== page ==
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About „What They Teach You at Harvard Business School” by Philip Delves Broughton

I’ve recently read „What They Teach You at Harvard Business School: My Two Years Inside the Cauldron of Capitalism”, by Philip Delves Broughton. Below, some thoughts on the book (with spoilers!).

It’s one of the most enjoyable books I’ve read. Also, good insights. What I mostly liked about the book is that it didn’t focus on the knowledge you get by attending HBS, but a lot of times on ethics and strategic thinking. The author was a journalist for around 10 years before joining HBS, and it’s nice to read his perspective. The author knows how to keep you entertained, even if it seems like a boring topic (Finance at HBS? Yes, it can be interesting to read about the process). He also manages to get into the overall atmosphere at HBS in a nice way.

I recommend reading the book, it was worth the time. One of the books I’ve enjoyed a lot.

Below, some things I’ve read in the book:

  • „There are obviously two educations. One should teach us how to make a living and the other how to live.” ― James Truslow Adams
  • “Far better it is to dare mighty things, to win glorious triumphs, even though checkered by failure, than to take rank with those poor spirits who neither enjoy much nor suffer much, because they live in the gray twilight that knows neither victory nor defeat.” ― Theodore Roosevelt, Strenuous Life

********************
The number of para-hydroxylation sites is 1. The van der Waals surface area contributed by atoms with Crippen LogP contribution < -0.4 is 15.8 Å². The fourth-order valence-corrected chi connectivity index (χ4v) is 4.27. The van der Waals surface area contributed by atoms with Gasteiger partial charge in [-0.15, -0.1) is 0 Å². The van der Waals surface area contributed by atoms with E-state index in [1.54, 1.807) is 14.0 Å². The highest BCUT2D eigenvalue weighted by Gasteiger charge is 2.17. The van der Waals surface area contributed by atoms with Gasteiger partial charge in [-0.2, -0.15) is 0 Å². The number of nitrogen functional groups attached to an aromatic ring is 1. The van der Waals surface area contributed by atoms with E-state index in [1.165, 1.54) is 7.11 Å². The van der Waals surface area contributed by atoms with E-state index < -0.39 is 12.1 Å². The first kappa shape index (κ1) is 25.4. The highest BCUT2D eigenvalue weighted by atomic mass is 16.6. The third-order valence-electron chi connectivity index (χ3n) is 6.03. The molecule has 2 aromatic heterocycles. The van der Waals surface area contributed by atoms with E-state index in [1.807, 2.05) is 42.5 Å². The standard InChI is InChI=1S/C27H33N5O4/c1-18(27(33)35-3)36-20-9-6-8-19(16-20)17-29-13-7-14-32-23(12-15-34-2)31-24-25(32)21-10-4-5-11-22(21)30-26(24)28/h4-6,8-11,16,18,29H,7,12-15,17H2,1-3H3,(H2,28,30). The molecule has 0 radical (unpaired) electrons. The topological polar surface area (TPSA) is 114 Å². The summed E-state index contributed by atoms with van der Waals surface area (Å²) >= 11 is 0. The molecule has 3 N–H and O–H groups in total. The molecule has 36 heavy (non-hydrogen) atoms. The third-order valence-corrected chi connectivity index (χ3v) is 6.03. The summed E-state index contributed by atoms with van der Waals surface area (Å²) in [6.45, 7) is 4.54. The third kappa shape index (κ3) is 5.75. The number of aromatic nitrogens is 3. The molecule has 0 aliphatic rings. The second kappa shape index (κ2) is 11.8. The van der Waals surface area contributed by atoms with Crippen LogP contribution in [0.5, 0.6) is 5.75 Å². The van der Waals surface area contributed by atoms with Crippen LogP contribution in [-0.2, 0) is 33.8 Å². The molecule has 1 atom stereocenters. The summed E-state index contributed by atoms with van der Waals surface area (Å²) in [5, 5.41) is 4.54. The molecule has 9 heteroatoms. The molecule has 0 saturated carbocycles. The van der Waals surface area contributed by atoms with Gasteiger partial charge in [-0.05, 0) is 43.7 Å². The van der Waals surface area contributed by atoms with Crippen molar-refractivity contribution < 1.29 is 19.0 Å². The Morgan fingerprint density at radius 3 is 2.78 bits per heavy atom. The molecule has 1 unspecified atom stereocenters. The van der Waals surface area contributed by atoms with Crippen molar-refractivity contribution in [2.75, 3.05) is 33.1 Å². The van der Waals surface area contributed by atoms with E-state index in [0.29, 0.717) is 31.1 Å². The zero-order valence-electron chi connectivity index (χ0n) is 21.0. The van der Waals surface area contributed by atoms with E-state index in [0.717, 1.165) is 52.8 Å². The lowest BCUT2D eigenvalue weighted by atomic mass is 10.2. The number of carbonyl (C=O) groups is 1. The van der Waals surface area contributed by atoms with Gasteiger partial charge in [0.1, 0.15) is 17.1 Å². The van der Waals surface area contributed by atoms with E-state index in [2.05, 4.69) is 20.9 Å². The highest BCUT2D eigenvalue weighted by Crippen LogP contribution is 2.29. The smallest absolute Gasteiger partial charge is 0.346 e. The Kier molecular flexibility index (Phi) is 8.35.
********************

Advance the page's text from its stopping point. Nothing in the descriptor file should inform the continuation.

• At some point, the students from HBS selected a leader for the Section (a group of around 100 students) the author was in. The winner „promised to get to know each and every one of us and keep us together over our lifetimes”. Networking, but also some personal connections.
  • Some lessons from a speaker: you’re never as good as you think you are, but also you’re probably never as bad as you think you are. Also, never, ever compromise on integrity – Meg Whitman (at the time, CEO of eBay).
  • (also from Wikipedia just read this about Meg Whitman, „she spent more of her own money on the race than any other political candidate spent on a single election in American history”).
  • People spend a lot worry on the 20% chance of having a bad day and no time thinking of the 1% chance of their entire life being turned upside down. The 0.1% risk of losing $100,000 from savings is identical to 20% chance of losing your wallet with $500.

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